In other words,  Trump’s response is (minus the political bits) likely true, supported by the evidence. It’s the conclusion I came to even before seeing the response.

When you view this “secret” server in context, surrounded by the other email servers operated by Listrak on behalf of Cendyn, it becomes more obvious what’s going on. In the same Internet address range of Trump’s servers you see a bunch of similar servers, many named [client]-email.com. In other words, trump-email.com is not intended as a normal email server you and I are familiar with, but as a server used for marketing/promotional campaigns.

«

Slate’s original story always felt like a stretch.
link to this extract


Twitter tests new ad-blocking Reader mode on mobile • The Guardian

Alex Hern:

»

Twitter is testing a new feature on its iOS app which turns on Apple’s “Reader” mode by default on every link opened in its in-app browser.

First introduced in 2010, and ported to iOS in 2011, Reader mode is a oft-forgotten feature in Safari that strips out most of the formatting from a webpage, removing adverts, navigation links, comments, and almost everything else except for the main content of a text-based article.

In the new test from Twitter, rolled out for a small number of users – including one Guardian reporter – the company has enabled Reader mode by default on every single link clicked.

While the new feature can be a boon for those navigating badly designed web-pages, it also manages to mangle the presentation of almost as many sites. While the feature works well for traditional news articles, anything that isn’t a chunk of text-heavy content in the middle of a page falls apart.

The change will also be worrying for many media organisations: unlike similar light-weight webpage options, such as Facebook Instant Articles and Google’s Amp project, there’s no option to customise the appearance of the Reader version of the page, nor any ability to monetise the views.

«

Yeah, it’s the latter worrying them. Though there’s no obvious reason why Twitter should be doing this. It seems to be having a bonfire of the vanities at the moment.
link to this extract


Is that a PC on your desk? Windows hybrids, Macs and iPads struggle for share • ZDNet

Ed Bott:

»

Does anyone even know what a PC is anymore?

That’s not an idle question. Unfortunately, it’s a reflection of the confusion among analysts covering this space today.

I’ve just reviewed four years’ worth of data from IDC and Gartner, the two big research companies that release regular reports tracking the state of the PC market. IDC publishes its results in its Worldwide Quarterly PC Tracker, while Gartner’s data is part of its PC Quarterly Statistics Worldwide report. Full reports are a subscribers-only product, but both firms publish detailed press releases with each new publication.

So, if you study both sets of data you’ll get a good handle on the PC market, right?

Spoiler: They can’t even agree on the definition of a PC.

…IDC says a Chromebook is a PC but a Surface Book running Windows 10 isn’t. Gartner counts the entire Surface line but leaves Chromebooks off the list.

To make things even more confusing, Apple (alone among device makers) publishes detailed sales figures for both its iPad and Mac lines. And Tim Cook insists that “the iPad Pro is a replacement for a notebook or a desktop for many, many people.”

«

Yup, it’s a problem all right; made worse by the purposeful obfuscation by those research companies in their public releases. The companies of course want people to pay for the full data, but there’s plenty of confusion sown because writers get hold of half the story and can’t figure out the other half.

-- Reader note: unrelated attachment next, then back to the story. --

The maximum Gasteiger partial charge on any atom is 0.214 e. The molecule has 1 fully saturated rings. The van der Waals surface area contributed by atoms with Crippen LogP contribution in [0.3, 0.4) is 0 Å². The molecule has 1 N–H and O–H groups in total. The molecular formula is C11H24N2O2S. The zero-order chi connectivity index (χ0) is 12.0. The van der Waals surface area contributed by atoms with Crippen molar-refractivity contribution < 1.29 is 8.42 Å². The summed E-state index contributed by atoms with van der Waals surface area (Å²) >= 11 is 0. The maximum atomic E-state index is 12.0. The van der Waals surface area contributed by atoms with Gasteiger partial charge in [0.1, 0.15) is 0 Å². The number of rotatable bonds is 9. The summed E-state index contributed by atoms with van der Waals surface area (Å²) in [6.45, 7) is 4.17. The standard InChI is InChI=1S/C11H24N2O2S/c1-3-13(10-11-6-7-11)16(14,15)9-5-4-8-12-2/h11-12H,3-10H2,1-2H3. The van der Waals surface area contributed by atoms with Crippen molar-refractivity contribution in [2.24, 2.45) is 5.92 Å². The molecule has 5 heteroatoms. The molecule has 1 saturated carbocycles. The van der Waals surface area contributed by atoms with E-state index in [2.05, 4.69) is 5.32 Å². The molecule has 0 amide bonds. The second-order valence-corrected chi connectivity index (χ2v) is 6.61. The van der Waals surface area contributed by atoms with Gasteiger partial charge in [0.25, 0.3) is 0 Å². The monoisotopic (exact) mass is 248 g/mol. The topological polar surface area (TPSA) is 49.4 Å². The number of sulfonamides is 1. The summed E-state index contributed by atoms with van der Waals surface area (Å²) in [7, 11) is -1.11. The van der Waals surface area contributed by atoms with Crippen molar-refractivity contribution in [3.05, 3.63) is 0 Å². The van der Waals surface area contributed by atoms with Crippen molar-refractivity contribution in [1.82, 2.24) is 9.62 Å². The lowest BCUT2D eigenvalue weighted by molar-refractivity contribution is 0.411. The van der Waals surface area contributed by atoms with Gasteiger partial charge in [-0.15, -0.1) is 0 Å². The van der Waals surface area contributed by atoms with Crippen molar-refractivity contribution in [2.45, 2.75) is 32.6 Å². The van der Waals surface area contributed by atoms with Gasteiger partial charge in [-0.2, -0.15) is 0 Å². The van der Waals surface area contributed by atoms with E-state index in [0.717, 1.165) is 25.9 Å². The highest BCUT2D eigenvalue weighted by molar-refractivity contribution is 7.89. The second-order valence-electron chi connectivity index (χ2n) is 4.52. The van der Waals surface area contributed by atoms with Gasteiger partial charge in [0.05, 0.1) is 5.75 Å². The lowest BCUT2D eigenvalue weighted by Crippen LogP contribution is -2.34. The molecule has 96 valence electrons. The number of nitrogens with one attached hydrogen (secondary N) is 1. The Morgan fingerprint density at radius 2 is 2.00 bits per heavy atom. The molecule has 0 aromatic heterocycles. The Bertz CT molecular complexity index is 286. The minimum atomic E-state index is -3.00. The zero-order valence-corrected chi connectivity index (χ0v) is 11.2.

link to this extract


Low-cost detachables and slates in the lead as tablet market slump persists • IDC

»

The worldwide tablet market continued its slump as vendors shipped 43m units in the third quarter of 2016 (3Q16), a year-over-year decline of 14.7%, according to preliminary data from the International Data Corporation (IDC) Worldwide Quarterly Tablet Tracker. In contrast to the annual decline, 3Q16 shipments were up 9.8% over the second quarter of 2016 as the larger vendors prepared for the holiday quarter.

Low-cost (sub-$200) detachables also reached an all-time high as vendors like RCA flooded the market. “Unfortunately, many low-cost detachables also deliver a low-cost experience,” said Jitesh Ubrani, senior research analyst with IDC’s Worldwide Quarterly Mobile Device Trackers. “The race to the bottom is something we have already experienced with slates and it may prove detrimental to the market in the long run as detachables could easily be seen as disposable devices rather than potential PC replacements.”

“Beyond the different end-user experience delivered by low- and high-end tablets, we’re witnessing real tectonic movements in the market with slate companion devices sold at the low-end serving a broader platform strategy, like Amazon is doing with Alexa on its Fire Tablets, and more expensive productivity tools closer to true computing and legitimate notebook replacement devices that should manage to keep average prices up,” said Jean Philippe Bouchard, research director, Tablets at IDC.

Despite Apple’s marketing push for the iPad Pro, the iPad Air and Mini lines have been the models with mass appeal, accounting for more than two-thirds of its shipments this quarter. Although Apple’s tablet shipments declined 6.2% year over year, total iPad-related revenues were flat for the quarter, thanks to the iPad Pro offering.

Samsung continued to hold the number 2 position. Fortunately, the negative press from the Note 7 did not bleed over into its tablet business. However, overreliance on the declining slate market led to a decline of 19.3% compared to 3Q15. Samsung’s attempt to enter the detachable market with its TabPro S at the beginning of 2016 seems to have taken a backseat as its price and positioning remain uncompetitive.

«

IDC’s comment implies about 3m iPad Pros (both flavours) shipped/sold, but it sounds like Samsung is hanging on by its fingertips. And – the irony – Microsoft’s Surface still doesn’t figure in IDC’s top five, meaning it shipped fewer than 2.4m (possibly more like 1m), even though it arguably chiselled out the niche for the Pro – but also, I’d suggest, did it too early. It’s not just technology; timing matters too.
link to this extract


Interview Transcription • transcrbr

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transcrbr provides a technological solution to transcribing interviews, while retaining the quality of transcriptions created by humans.